The bitter charge against her Let her remove her harlotry from before her, her adultery from between her breasts …. “I will go after my lovers,” she said, “who give me my bread and my water, my wool and my flax, my oil, and my drink.” Since she has not known that it was I who gave her the grain, the wine, and the oil, And her abundance of silver, and of gold, which they used for Baal [Hosea 2:4, 7-10]. God’s charge here is not merely that we are unfaithful but also that we are ungrateful. God is the giver of every good thing, but so often we do not thank Him. We run after the world and the powerful in it, thinking it is they who provide our wealth. We love the world and forget about God. We “sleep with” the world. We give credit to medicine, science, and human ingenuity, but do not acknowledge or thank God. Our ingratitude contributes to our harlotry, for we are enamored of secondary causes and not of God, who is the cause of all. We get into bed with the world and its agenda, and we adulterously unite ourselves with it. God is distressed by our ingratitude and adultery and is presented in this passage as a wounded and jealous lover. Remember that these things are said by way of analogy and metaphor. God has inspired this text and wants us to understand that although He is not hurt, angered, or passionate the way that we are, neither is He indifferent to our infidelity.

Grief-stricken but issuing purifying punishmentI will strip her naked, leaving her as on the day of her birth; I will make her like the desert, reduce her to an arid land, and slay her with thirst. I will have no pity on her children, for they are the children of harlotry. Yes, their mother has played the harlot; she that conceived them has acted shamefully. … I will lay bare her shame before the eyes of her lovers, and no one can deliver her out of my hand. I will bring an end to all her joy, her feasts, her new moons, her sabbaths, and all her solemnities. … I will punish her for the days of the Baals, for whom she burnt incense … If she runs after her lovers, she shall not overtake them; if she looks for them, she shall not find them [Hosea 2:5-7, 12-13, 15, 9]. This text could be seen as describing God in a jealous rage, but God has a result in mind. He does not punish as might some despot exacting revenge. He punishes for its medicinal effect. He punishes as one who loves and seeks to restore. We are not sinners in the hands of an angry God; we are sinners in the hands of a loving God who seeks reunion with us.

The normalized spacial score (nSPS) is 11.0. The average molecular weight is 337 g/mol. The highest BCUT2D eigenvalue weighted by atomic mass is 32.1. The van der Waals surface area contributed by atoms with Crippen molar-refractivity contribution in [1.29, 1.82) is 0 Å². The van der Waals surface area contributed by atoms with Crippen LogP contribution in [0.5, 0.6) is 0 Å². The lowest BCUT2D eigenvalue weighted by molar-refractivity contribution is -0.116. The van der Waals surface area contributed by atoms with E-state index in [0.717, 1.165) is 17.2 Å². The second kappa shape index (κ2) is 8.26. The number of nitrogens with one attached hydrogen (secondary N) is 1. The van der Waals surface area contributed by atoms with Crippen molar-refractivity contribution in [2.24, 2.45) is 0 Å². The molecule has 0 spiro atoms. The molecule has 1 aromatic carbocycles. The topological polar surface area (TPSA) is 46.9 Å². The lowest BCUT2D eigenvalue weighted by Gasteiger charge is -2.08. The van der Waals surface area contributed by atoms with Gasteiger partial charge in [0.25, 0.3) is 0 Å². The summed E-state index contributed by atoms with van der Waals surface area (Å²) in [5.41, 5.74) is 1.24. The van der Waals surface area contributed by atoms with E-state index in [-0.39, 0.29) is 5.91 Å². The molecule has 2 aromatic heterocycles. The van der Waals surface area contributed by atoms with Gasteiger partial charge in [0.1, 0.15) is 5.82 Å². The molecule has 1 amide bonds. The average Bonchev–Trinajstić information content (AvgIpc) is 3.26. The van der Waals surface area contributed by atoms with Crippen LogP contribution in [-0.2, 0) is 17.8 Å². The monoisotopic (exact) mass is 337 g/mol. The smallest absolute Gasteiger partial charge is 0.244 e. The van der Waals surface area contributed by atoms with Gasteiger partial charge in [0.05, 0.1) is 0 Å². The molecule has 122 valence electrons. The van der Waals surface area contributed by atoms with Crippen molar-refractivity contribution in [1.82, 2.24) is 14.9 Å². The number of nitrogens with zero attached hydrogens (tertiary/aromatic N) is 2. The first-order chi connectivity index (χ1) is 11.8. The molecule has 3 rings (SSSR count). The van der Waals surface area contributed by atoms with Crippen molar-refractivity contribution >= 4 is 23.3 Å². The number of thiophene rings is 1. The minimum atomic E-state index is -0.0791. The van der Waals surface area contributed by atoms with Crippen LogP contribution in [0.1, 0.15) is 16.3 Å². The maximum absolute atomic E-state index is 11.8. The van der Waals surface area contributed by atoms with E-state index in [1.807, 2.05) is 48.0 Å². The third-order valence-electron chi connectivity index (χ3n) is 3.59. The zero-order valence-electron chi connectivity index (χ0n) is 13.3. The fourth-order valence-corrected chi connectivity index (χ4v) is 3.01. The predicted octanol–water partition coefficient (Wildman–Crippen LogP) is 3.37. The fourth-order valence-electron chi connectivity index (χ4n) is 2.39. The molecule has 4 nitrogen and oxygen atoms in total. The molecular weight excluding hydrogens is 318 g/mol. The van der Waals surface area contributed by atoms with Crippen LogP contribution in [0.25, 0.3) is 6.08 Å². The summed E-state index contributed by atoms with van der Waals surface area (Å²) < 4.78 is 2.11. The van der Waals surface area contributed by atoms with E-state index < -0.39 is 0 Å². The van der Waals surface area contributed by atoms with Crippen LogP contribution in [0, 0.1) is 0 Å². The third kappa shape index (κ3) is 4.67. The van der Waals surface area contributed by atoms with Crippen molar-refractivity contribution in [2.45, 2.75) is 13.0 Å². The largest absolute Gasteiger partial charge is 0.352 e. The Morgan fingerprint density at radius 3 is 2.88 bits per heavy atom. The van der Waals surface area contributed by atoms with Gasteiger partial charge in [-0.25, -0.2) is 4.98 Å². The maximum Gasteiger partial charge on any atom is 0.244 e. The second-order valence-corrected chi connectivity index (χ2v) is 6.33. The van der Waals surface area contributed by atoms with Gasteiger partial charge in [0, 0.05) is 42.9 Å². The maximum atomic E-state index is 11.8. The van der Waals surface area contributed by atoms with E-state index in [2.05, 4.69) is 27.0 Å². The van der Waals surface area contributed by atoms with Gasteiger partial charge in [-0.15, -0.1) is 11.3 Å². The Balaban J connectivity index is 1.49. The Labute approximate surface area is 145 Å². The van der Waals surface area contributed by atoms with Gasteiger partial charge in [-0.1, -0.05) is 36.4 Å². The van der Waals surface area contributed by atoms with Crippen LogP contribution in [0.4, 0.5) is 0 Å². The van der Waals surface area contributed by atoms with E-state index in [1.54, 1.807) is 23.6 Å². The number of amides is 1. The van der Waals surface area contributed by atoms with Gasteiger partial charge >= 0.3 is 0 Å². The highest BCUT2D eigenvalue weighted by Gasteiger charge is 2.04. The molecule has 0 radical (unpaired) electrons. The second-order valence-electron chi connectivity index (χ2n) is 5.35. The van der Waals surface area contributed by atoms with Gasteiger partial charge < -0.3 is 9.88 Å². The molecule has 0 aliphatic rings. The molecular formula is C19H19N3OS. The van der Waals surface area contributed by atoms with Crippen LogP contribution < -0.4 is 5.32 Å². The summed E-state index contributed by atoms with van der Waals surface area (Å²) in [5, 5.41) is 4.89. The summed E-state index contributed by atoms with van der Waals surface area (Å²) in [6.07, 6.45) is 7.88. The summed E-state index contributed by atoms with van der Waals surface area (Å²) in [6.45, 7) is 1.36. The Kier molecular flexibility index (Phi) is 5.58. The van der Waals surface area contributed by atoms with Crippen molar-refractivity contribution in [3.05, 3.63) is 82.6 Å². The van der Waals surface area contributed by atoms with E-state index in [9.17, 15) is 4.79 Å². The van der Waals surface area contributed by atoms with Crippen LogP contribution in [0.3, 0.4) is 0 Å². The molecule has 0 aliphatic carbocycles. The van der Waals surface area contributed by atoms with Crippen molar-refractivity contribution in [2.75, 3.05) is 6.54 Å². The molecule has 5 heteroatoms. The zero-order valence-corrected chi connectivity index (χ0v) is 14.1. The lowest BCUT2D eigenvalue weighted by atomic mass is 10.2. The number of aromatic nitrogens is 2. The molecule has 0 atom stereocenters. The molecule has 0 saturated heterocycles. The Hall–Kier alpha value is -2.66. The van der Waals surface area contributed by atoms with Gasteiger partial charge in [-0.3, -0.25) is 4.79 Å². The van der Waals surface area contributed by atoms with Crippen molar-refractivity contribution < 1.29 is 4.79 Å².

The hoped-for resultThen she shall say, “I will go back to my first husband, for it was better with me then than now” [Hosea 2:9]. God’s intent is to bring His bride back to sanity, to the point that she is ready to seek union once again. Without it she will perish; with it, she will be united with the only one who ever loved her and the only one who can save her.